During the running of last year's Boston marathon two bombs exploded seconds apart from each other near the race's finish line, resulting in three deaths and hundreds of injuries--some of them life-threatening. An article published recently in the journal Radiology details how the emergency radiology staff at one of those facilities--Brigham and Women's Hospital--responded to the mass casualties that flooded into the hospital in the aftermath of the bombing, and describes the changes it made to some operations and procedures as a result of that experience.
Eight Boston hospitals, overall, ended up treating bombing victims.
Forty of the victims were transported to Brigham and Women's emergency department, 31 of whom ended up undergoing imaging. Thirty of those 31 underwent X-rays, while seven patients underwent CT scans.
During the emergency, additional staff was called into the hospital, including attending radiologists, radiology fellows and residents, and X-ray and CT technologists. In addition, imaging equipment (including two additional CT scanners and portable X-ray units) was brought in to supplement the emergency radiology equipment usually on hand.
Researchers studied the emergency radiology response by comparing turnaround times during the mass casualty event with routine emergency radiology turnaround times. They found that the average CT exam turnaround time during the event was 37 minutes, almost half that of the annual median of 72 minutes during routine emergency operations. They determined the turnaround time reduction was due to having three CT machines in operation and stationing a radiologist at each during the event.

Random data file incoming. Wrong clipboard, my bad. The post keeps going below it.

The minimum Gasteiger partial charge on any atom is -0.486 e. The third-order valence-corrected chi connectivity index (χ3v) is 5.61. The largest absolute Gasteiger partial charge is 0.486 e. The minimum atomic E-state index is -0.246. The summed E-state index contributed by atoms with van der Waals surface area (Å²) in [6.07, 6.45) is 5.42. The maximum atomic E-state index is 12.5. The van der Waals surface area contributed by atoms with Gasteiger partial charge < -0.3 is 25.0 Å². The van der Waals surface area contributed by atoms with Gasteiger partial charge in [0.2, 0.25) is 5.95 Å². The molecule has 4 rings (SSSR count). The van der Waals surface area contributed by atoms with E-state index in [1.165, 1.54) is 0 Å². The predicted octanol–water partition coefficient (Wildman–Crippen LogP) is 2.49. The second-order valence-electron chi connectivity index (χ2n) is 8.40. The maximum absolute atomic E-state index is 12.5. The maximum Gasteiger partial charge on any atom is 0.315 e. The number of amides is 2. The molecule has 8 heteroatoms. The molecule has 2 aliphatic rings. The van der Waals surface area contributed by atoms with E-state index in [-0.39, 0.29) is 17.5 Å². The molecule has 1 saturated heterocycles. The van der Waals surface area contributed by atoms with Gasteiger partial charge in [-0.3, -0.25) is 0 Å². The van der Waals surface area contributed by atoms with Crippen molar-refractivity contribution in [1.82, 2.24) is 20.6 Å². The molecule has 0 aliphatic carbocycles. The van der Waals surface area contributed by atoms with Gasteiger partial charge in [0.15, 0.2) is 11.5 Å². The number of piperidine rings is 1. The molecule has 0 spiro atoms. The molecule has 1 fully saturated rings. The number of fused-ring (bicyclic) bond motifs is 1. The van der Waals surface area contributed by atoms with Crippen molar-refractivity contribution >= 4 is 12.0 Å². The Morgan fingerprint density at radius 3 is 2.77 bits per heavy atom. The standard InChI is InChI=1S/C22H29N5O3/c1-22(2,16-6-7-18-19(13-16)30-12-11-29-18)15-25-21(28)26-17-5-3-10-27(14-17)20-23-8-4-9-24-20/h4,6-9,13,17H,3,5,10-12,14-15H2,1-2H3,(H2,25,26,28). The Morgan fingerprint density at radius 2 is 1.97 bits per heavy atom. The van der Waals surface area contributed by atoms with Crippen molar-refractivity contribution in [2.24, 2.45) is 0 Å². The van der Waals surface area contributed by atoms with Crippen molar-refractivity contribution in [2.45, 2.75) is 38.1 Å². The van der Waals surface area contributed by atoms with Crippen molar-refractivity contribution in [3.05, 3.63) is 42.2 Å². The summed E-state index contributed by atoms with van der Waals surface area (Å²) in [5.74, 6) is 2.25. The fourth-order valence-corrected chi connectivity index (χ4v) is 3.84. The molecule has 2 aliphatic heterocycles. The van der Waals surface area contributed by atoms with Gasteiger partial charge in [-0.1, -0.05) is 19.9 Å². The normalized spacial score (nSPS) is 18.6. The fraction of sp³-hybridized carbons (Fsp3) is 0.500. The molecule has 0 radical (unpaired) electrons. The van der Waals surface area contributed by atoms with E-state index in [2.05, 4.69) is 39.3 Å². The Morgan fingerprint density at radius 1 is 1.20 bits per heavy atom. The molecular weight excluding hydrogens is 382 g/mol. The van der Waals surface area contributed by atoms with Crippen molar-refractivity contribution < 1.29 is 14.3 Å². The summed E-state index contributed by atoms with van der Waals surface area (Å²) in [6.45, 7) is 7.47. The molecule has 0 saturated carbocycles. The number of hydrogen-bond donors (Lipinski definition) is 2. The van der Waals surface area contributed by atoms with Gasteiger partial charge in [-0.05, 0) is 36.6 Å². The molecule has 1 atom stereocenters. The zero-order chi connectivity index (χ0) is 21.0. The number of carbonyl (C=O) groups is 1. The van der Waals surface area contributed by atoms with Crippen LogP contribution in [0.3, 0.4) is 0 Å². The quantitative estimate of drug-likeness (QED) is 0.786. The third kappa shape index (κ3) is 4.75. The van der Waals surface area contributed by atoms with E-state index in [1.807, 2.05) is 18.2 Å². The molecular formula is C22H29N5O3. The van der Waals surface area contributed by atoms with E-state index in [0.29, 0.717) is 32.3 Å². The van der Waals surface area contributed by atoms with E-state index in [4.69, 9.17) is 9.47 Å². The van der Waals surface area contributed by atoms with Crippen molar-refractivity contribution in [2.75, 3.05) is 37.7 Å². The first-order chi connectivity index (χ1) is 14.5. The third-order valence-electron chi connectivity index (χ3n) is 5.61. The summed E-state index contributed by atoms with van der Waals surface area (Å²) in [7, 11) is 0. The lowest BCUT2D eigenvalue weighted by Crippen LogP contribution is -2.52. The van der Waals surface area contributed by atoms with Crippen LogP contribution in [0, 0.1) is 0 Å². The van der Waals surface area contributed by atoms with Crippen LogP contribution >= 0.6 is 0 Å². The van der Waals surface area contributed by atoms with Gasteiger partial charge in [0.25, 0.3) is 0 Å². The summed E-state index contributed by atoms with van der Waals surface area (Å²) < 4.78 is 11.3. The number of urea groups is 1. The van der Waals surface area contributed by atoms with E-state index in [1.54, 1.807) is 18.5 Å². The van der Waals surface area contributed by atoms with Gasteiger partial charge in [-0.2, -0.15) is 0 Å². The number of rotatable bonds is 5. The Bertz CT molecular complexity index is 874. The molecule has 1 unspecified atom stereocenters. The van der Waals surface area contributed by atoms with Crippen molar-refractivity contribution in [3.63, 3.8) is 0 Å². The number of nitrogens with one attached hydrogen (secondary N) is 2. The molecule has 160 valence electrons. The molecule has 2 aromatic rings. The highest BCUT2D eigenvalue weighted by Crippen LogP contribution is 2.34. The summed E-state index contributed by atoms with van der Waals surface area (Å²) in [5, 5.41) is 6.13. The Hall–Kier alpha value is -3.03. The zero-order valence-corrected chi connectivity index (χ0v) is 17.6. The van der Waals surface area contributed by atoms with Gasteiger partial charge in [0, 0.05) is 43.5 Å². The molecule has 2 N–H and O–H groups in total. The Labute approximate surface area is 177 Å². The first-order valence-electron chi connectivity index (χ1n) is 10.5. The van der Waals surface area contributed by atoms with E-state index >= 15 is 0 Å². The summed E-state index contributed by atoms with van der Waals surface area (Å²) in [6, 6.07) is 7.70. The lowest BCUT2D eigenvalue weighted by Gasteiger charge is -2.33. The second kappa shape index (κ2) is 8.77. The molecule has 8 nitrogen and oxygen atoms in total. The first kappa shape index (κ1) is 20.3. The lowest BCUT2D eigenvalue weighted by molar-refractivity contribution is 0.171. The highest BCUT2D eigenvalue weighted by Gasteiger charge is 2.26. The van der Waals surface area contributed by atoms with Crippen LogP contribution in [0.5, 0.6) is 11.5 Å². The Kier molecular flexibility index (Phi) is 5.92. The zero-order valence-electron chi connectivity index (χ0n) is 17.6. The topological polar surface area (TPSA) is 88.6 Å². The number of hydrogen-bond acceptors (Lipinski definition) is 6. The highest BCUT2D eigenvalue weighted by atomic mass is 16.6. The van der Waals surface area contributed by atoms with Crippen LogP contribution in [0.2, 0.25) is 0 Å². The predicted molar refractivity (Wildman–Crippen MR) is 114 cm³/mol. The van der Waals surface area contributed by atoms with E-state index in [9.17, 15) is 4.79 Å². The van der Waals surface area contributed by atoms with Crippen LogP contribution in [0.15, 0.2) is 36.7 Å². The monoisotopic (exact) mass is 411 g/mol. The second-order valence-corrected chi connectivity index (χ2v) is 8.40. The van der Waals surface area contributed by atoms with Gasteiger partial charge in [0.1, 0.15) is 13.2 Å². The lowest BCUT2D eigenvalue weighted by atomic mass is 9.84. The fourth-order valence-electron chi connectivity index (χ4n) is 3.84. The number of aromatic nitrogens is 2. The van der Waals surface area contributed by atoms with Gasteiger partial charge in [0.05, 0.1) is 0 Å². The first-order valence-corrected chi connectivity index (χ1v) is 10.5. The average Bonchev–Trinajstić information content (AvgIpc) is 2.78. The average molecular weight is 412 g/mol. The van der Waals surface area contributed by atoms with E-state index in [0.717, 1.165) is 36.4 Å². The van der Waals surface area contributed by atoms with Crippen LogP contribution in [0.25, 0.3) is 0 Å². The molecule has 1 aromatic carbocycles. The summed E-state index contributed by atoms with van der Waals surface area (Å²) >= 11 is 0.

"By having a radiologist stationed at each CT scanner, we could provide real-time protocols and preliminary interpretations of crucial results to help our trauma teams," lead researcher, John Brunner, M.D., an emergency radiology fellow at the department when the event occurred, said in an announcement.
However, X-ray turnaround times were more than 20 minutes longer than during routine operations. This was probably due to the number of patients who needed to be scanned and because conventional radiography portable X-ray machines relying on a single X-ray plate readout device were used, resulting in a bottleneck. According to the researchers, those units have now been replaced by digital radiography equipment with wireless image transfer, allowing for faster examinations and quicker image availability.
"Hospitals need to have emergency operations plans in place, and emergency radiology is a crucial component of that preparedness," senior author Aaron Sodickson, emergency radiology director at the hospital, said. "When an event occurs, it is important to direct a critical eye to the plan's operation in order to refine it for the future."